By Adeola Akinremi in New York, USA
Lack of good policies is stunting Africa’s entrepreneurial growth, frustrating development and threatening the continent’s progress, a philanthropist and Chairman of the United Bank for Africa (UBA), Mr. Tony Elumelu, said at the weekend at the Harvard University, United States.
“The government must provide the enabling environment and create policies that support sustainable development. The entrepreneurs are there, but they face enormous challenges that government needs to address with favourable policies for business growth,” Elumelu said.
He spoke to an audience populated by development experts and students from across the US and from Africa at the 22nd annual International Development Conference (IDC) at Cambridge, Massachusetts, alongside the former President, Africa Development Bank, Ronald Kaberuka.
The conference themed: “Pathway to progress: exploring successes and opportunities,’ provided platform for the two economists to discuss economic stimulation from the public and private sector perspectives.
In Africa, unchecked bureaucracy, insecurity, lack of access to finance and expansion of government policies that hinder economic growth and economic opportunity are barriers to progress in new business formation.
“A good policy is like a triangle. It must be technically sound. Development is about the choice a country makes. Development is not lack of knowledge. It is not something that can be imported. It has to be homegrown. It is an internal process,” said Kaberuka, a former Finance Minister from Rwanda.
The difference between a country making progress and others at the bottom according to Kaberuka is about choices they make in development. “Those choices are possible,” he said.
Kaberuka cited the successes of India in green revolution, the deregulation of the telecommunication sector in most parts of African countries and how they triggered economic progress.
“You have the business, you have the government, business invests, provides solution, government provides support, regulates and you have progress. So it can’t be lack of knowledge. It must be lack of something else, when a country is not moving forward. In the 1990s, when we asked the government to deregulate the telecoms sector, there was explosion and with the explosion, businesses have improved. We have tried to replicate this in the energy sector. It worked in some countries, but failed in others. It can’t be lack of knowledge and it can’t be lack of money,” he added.
Both Elumelu and Kaberuka asked for realignment of interest for progress in Africa, making case for collaboration among stakeholders.
“Policy, knowledge and resource combination are the pathway to progress. The three are critical to development,” Elumelu explained.
The model of Africapitalism pioneered by Elumelu for Africa’s development piqued the interest of participants at the conference who asked varied questions on how innovative ideas can trigger development.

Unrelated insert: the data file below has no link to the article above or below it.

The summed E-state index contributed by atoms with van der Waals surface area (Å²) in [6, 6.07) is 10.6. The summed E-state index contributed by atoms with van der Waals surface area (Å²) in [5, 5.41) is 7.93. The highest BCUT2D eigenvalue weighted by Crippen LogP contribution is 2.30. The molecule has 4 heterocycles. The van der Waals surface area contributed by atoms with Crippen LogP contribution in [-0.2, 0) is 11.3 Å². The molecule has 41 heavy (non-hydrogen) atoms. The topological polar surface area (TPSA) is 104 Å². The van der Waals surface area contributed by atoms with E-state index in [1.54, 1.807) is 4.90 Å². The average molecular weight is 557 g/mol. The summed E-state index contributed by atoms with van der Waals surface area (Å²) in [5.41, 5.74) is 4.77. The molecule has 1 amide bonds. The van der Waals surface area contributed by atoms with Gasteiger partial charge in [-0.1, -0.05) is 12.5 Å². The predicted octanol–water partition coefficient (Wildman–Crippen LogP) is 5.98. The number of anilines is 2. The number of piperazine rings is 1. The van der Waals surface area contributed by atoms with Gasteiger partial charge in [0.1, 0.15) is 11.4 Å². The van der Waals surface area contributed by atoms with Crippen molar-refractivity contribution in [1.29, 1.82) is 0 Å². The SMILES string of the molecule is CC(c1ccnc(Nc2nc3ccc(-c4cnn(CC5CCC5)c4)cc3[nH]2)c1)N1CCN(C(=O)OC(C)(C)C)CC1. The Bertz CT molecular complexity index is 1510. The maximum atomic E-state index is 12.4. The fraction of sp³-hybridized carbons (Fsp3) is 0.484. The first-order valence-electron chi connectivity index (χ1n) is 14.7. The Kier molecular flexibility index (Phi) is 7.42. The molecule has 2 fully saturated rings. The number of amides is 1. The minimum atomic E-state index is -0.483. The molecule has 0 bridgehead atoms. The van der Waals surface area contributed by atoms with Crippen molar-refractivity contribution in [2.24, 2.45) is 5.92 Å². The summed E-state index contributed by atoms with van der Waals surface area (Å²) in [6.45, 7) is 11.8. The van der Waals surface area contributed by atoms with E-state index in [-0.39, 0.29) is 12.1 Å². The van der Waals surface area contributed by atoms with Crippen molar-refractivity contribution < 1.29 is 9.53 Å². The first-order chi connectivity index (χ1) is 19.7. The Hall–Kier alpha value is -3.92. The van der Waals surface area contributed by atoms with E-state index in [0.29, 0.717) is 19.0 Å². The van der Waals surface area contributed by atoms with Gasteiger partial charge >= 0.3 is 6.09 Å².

Over the course of the discussion, the billionaire banker shared ideas on the promotion of entrepreneurship development and his economic philosophy of Africapitalism which encourages long term private sector investments in strategic sectors of the economy that create economic prosperity and social wealth.
The Tony Elumelu Foundation Entrepreneurship Programme (TEEP), a 10-year, $100m commitment to help identify and empower 10,000 African entrepreneurs with the aim of creating one million jobs and adding $10 billion to African economies, is one of the ways Elumelu is working to turn African continent to a truly prosperous economy that will change the statistics.
Later, at the Columbia University, New York, Elumelu shared the story of how he moved his bank from one branch on a corner street to having branches in several countries in Africa, France, the US and the United Kingdom.
“While Entrepreneurship is key to development, Africapitalism an economic philosophy that encourages long term investment in key sectors that create economic prosperity and social wealth is also critical to sustainable development.
“In 1997 some of us came together and acquired a distressed financial institution and turned it around. We set out with three strategic intents. The first was to turn the bank around. The second was to become a leader in the continent and the third was to expand globally.
“Today we have achieved all. UBA is operating in 19 countries in Africa and we are in three global centres: London, Paris and here in New York. In fact, we are the only African bank regulated by the OCC. What started as a not so huge investment in 1997 has grown exponentially, creating wealth for us and other stakeholders.
“The lesson here is that there was an overriding drive and the need to invest long term in a key sector-financial services- and helped to democratise banking by creating access to financial services for all.
‘No one but us would develop Africa’. It is this belief that is driving a lot of the things that we do. We have to move away from the concentration of resources in the extraction. Value creation has been lacking in the exploitation of our resources. Consequently GDP growth figures for African countries are not really felt by our people.
“Africapitalism and entrepreneurship including the entire ecosystem of it in my view will lead to development in Africa,” he said.